Dear EarthTalk: This winter is shaping up to be one of the coldest in recent memory where I live. What can I do to reduce my home heating bill now and in the future?
—Eric Lenz, Seattle, WA
Whether global warming is somehow to blame or not, much of the United States is getting walloped this winter. The Seattle area has suffered its most significant and lingering snowfall—and lower than average winter temperatures—in decades. Even Los Angeles is getting a nasty taste of winter, with several days topping out at the freezing mark on the thermometer. And other parts of the country more used to challenging winter weather have been getting an extra dose of wind, snow and ice this year as well.
Besides the cold, another challenge this wintry weather presents, especially during such trying economic times, is higher heating bills. Heating typically accounts for about 28 percent of the average American home’s energy use, but this year staying warm might occupy a larger slice of the household expenditure pie. Homeowners who take a few simple steps to make their homes more weather-tight, though, just might be amazed to see their heating bills go down while they languish inside their toasty and warm homes.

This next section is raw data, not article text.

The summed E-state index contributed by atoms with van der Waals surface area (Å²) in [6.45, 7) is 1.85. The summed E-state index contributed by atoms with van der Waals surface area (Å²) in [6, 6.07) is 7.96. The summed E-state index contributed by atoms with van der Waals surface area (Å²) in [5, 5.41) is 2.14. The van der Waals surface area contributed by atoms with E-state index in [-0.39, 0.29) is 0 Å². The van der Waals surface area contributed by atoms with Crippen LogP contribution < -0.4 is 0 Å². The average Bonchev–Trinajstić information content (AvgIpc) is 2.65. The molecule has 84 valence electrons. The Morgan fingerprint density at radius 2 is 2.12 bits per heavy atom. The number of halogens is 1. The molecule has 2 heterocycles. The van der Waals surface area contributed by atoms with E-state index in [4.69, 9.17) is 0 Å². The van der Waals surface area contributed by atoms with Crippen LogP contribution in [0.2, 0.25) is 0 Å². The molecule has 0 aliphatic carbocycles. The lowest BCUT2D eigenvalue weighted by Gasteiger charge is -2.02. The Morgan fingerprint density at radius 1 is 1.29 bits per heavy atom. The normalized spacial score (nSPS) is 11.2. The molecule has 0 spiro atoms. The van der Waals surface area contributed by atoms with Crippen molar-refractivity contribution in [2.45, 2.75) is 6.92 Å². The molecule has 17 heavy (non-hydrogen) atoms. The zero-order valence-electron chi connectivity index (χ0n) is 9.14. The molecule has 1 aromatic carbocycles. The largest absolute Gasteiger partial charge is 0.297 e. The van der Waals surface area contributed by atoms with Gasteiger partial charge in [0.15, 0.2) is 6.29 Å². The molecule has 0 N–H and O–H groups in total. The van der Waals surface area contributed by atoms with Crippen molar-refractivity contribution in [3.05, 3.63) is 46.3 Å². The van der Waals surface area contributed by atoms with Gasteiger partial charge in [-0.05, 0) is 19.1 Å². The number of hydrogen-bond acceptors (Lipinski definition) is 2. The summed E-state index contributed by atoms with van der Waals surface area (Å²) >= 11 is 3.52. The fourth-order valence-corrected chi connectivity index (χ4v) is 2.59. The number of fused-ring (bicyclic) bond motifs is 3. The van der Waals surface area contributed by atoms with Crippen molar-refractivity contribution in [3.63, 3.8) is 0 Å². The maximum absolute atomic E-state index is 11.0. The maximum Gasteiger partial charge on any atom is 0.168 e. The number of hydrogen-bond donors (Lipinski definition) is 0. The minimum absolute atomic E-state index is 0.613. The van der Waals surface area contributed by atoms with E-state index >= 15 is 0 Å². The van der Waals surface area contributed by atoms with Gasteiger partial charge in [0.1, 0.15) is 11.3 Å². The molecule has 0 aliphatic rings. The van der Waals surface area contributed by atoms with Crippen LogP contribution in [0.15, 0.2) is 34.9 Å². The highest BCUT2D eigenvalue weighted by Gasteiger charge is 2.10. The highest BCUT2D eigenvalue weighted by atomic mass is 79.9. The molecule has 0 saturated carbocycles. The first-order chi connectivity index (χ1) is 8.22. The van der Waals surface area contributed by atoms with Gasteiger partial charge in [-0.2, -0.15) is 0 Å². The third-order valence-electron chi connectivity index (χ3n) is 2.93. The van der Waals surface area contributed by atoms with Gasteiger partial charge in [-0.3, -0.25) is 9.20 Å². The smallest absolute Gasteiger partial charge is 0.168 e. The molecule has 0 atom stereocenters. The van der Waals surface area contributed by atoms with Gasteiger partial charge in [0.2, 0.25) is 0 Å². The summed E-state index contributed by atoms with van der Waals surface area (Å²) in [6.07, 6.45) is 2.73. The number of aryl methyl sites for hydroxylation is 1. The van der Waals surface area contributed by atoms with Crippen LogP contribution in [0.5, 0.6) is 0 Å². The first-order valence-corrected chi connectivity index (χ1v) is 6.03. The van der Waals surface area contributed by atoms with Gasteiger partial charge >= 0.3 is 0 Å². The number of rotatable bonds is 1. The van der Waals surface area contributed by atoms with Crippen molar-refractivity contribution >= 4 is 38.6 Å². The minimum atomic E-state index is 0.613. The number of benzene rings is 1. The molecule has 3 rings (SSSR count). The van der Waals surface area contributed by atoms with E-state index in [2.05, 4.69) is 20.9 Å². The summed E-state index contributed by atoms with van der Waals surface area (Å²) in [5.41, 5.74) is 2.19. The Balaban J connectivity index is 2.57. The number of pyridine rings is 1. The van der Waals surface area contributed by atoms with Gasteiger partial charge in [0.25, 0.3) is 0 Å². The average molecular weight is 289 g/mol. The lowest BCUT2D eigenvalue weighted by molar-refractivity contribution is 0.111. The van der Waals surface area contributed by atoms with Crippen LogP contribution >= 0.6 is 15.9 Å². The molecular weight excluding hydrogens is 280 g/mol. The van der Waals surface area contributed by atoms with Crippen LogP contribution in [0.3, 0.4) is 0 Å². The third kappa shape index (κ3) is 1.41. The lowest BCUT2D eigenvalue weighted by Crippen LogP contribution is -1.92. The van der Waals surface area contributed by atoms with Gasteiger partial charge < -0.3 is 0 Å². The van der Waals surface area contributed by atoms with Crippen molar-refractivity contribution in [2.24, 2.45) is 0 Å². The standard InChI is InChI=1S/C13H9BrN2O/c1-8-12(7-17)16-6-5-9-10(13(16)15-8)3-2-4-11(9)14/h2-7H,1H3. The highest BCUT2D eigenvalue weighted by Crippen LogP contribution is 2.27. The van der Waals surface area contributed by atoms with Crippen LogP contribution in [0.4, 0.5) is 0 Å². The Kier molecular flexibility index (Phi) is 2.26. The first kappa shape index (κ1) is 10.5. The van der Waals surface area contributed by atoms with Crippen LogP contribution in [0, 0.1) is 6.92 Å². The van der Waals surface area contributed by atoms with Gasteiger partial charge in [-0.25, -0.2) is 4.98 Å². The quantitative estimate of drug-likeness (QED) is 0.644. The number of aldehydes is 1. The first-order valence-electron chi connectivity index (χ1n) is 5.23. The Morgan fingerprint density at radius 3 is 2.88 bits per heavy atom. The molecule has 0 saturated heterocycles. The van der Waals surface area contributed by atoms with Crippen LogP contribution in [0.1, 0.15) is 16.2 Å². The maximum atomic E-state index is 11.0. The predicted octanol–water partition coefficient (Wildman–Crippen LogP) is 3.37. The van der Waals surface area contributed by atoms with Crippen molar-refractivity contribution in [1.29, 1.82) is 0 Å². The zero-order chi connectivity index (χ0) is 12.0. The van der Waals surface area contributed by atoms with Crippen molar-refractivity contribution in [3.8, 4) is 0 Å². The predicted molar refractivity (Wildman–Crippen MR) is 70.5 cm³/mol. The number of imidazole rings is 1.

If you’re a handy person and your draft issues are minor, you might want to go around and assess just where cold air seems to be coming in—and then caulk, putty or insulate to your heart’s content. According to the Natural Resources Defense Council’s (NRDC"s) green-living oriented SimpleSteps.org website, small gaps around windows, light fixtures and plumbing are easy to cover with caulk. Large drafty areas that are protected from moisture and sunlight can be covered with expanding foam sealant, while a little weather-stripping around door jambs goes a long way toward keeping the cold out.